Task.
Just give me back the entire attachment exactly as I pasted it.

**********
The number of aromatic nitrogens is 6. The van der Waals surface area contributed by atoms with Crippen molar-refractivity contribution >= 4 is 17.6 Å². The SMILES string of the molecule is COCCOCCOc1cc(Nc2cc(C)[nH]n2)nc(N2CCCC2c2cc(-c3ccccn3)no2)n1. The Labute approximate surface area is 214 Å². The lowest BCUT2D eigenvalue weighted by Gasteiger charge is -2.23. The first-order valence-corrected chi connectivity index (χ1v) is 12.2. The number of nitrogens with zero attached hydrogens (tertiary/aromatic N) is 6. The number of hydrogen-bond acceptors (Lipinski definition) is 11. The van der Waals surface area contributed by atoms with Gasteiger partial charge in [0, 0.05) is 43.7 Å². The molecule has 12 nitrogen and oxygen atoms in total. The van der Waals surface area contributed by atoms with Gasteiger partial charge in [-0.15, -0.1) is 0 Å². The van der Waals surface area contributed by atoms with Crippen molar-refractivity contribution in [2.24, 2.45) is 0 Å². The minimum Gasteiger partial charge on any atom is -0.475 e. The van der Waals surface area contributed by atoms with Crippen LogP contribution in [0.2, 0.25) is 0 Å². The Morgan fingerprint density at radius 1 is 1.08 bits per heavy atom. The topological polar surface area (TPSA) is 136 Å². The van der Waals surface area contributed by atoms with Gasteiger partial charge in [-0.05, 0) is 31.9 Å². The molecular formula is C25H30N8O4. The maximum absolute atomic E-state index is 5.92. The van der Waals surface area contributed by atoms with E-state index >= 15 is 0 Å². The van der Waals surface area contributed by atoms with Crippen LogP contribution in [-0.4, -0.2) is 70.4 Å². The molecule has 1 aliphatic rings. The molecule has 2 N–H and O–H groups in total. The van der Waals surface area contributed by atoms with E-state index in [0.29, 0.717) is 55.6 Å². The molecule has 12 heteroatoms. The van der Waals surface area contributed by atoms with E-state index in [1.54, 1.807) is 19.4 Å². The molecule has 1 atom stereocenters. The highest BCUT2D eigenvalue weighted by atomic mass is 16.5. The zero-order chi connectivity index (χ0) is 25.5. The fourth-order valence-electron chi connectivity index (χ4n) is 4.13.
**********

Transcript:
The number of aromatic nitrogens is 6. The van der Waals surface area contributed by atoms with Crippen molar-refractivity contribution >= 4 is 17.6 Å². The SMILES string of the molecule is COCCOCCOc1cc(Nc2cc(C)[nH]n2)nc(N2CCCC2c2cc(-c3ccccn3)no2)n1. The Labute approximate surface area is 214 Å². The lowest BCUT2D eigenvalue weighted by Gasteiger charge is -2.23. The first-order valence-corrected chi connectivity index (χ1v) is 12.2. The number of nitrogens with zero attached hydrogens (tertiary/aromatic N) is 6. The number of hydrogen-bond acceptors (Lipinski definition) is 11. The van der Waals surface area contributed by atoms with Gasteiger partial charge in [0, 0.05) is 43.7 Å². The molecule has 12 nitrogen and oxygen atoms in total. The van der Waals surface area contributed by atoms with Gasteiger partial charge in [-0.15, -0.1) is 0 Å². The van der Waals surface area contributed by atoms with Crippen molar-refractivity contribution in [2.24, 2.45) is 0 Å². The minimum Gasteiger partial charge on any atom is -0.475 e. The van der Waals surface area contributed by atoms with Crippen LogP contribution in [0.2, 0.25) is 0 Å². The Morgan fingerprint density at radius 1 is 1.08 bits per heavy atom. The topological polar surface area (TPSA) is 136 Å². The van der Waals surface area contributed by atoms with Gasteiger partial charge in [-0.05, 0) is 31.9 Å². The molecular formula is C25H30N8O4. The maximum absolute atomic E-state index is 5.92. The van der Waals surface area contributed by atoms with E-state index >= 15 is 0 Å². The van der Waals surface area contributed by atoms with Crippen LogP contribution in [-0.4, -0.2) is 70.4 Å². The molecule has 1 aliphatic rings. The molecule has 2 N–H and O–H groups in total. The van der Waals surface area contributed by atoms with E-state index in [0.29, 0.717) is 55.6 Å². The molecule has 12 heteroatoms. The van der Waals surface area contributed by atoms with E-state index in [1.54, 1.807) is 19.4 Å². The molecule has 1 atom stereocenters. The highest BCUT2D eigenvalue weighted by atomic mass is 16.5. The zero-order chi connectivity index (χ0) is 25.5. The fourth-order valence-electron chi connectivity index (χ4n) is 4.13.